I landed tickets to the premiere of Jesus Camp Wednesday night. A look at their website shows no wide release date and that the night I saw the movie seemed to be its first round of premiers. Score one for the Bible Belt.
Here's the synopsis:
A growing number of evangelical Christians believe there is a revival underway
in America that requires Christian youth to assume leadership roles in
advocating the causes of their religious movement.
JESUS CAMP, directed
by Heidi Ewing and Rachel Grady (The Boys of Baraka), follows Levi, Rachael, and
Tory to Pastor Becky Fischer's "Kids on Fire" summer camp in Devil's Lake, North
Dakota, where kids as young as 6 years-old are taught to become dedicated
Christian soldiers in "God's army." The film follows these children at camp as
they hone their "prophetic gifts" and are schooled in how to "take back America
for Christ." The film is a first-ever look into an intense training ground that
recruits born-again Christian children to become an active part of America's
My own upbringing touched the very edges of such experiences. Although my church experience was not in the Pentecostal tradition, I spent four years attending a Christian school run by an Assembly of God church.
Twenty-plus years ago, conservative politics were a smaller part of evangelical doctrine. I remember a chapel service in school and talks in church about abortion. The only mention of homosexuality in those circles was a homophobic youth minister who used the word "fag" like it was written in Scripture (in a fascinating sidebar, his wife approached me after I spoke at Dad's funeral half jokingly asking me to speak at both of their funerals. I wonder if he'd want my memory mentioned?). We didn't chant"Pray for righteous judges!" or welcome cardboard cutouts of the President at our worship services like these young people do.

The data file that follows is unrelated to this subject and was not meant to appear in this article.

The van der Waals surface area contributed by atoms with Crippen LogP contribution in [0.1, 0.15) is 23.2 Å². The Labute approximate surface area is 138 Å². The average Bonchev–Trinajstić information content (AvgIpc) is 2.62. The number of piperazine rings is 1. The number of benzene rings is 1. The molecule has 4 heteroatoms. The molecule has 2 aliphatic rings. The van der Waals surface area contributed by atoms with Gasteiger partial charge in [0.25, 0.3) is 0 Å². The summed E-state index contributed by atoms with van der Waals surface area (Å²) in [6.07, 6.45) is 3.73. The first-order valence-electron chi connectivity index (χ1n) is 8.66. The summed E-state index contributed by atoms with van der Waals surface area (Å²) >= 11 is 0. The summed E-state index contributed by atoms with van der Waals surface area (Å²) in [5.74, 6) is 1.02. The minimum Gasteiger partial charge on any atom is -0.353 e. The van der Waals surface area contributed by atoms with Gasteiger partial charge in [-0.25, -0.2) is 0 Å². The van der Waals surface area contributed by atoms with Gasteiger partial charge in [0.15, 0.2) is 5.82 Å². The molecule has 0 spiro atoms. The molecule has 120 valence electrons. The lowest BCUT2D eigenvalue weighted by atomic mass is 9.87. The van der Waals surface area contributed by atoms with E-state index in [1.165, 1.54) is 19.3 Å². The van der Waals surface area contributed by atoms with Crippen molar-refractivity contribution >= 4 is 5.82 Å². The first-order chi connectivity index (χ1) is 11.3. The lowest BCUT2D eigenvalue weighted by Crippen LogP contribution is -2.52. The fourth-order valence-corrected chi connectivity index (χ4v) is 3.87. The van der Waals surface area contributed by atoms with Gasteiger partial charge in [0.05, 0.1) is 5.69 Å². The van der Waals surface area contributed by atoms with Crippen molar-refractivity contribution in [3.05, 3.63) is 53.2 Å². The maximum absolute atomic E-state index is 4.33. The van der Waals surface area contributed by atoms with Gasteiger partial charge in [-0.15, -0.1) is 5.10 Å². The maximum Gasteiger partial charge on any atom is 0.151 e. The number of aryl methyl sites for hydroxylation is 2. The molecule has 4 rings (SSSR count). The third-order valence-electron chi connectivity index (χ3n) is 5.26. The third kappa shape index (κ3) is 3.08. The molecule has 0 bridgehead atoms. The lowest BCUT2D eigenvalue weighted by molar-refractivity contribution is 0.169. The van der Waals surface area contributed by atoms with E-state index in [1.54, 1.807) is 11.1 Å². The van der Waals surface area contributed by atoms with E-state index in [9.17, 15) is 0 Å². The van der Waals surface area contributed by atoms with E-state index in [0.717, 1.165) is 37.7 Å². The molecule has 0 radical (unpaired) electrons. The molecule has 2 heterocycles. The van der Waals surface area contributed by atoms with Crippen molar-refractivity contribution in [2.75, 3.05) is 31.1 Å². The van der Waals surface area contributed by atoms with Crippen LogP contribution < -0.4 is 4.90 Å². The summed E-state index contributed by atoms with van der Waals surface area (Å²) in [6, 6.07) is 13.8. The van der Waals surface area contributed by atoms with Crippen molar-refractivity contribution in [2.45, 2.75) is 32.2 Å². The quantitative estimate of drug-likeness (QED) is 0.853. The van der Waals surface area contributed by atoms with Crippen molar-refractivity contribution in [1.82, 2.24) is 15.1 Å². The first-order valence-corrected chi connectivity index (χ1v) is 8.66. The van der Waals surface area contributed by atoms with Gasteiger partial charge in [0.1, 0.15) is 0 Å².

Still, Becky Fischer, the children's pastor profiled in Jesus Camp, maintains that she is not training kids for political action. Her aim is only to "...teach our kids what the Bible has to say about life and how we are supposed to respond to it as Christians.". She cites Scriptural backing for every political message she gives to her campers. I won't argue these specific points except to say that for every political message she finds in the Bible, I could find others that support care for the poor and social justice that would run afoul of her cardboard cutout worship icon. I suppose we all find politics in Scripture, we just choose to emphasize different passages.
What my upbringing did have in common with the "Jesus Campers" is the Born Again experience. Salvation is depicted as an all at once, emotional, easy experience that once and for all brings the forever clear presence of God.
In the half-full theatre, most of the movie goers responded to the film as though it was a comedy. How could this be real?
I couldn't laugh. I know that it's real. I've been to the edges of this content. I just found myself thoughtful and a bit sad. Fischer calls the kids at her camp a "key generation" to Christ's second coming. I remember when my generation had a similar title.
I remember too my generation growing up. With few exceptions, we all had some sort of faith crisis, a way that the simple answers we were given as children didn't cover our lives any longer. Some of my contemporaries gave up on faith when those questions went unanswered. I thought of my own faith crises--because despite the fact that my faith somehow generally outlives spiritual crisis, I still find myself wrestling with God.
So what happens when this "key generation of Jesus Campers" hit their crises and issues of faith are no longer simple? I take that question from the film more than any other image or quote. It makes me hope for reasonable, nuanced faith to flourish.
So the movie is important. It's part of the world you should see if you have not. If you have seen this part of the world, think it through again.
Edited to add--Rev. Dan has posted clips and more opinions on Jesus Camp here. Well worth the click.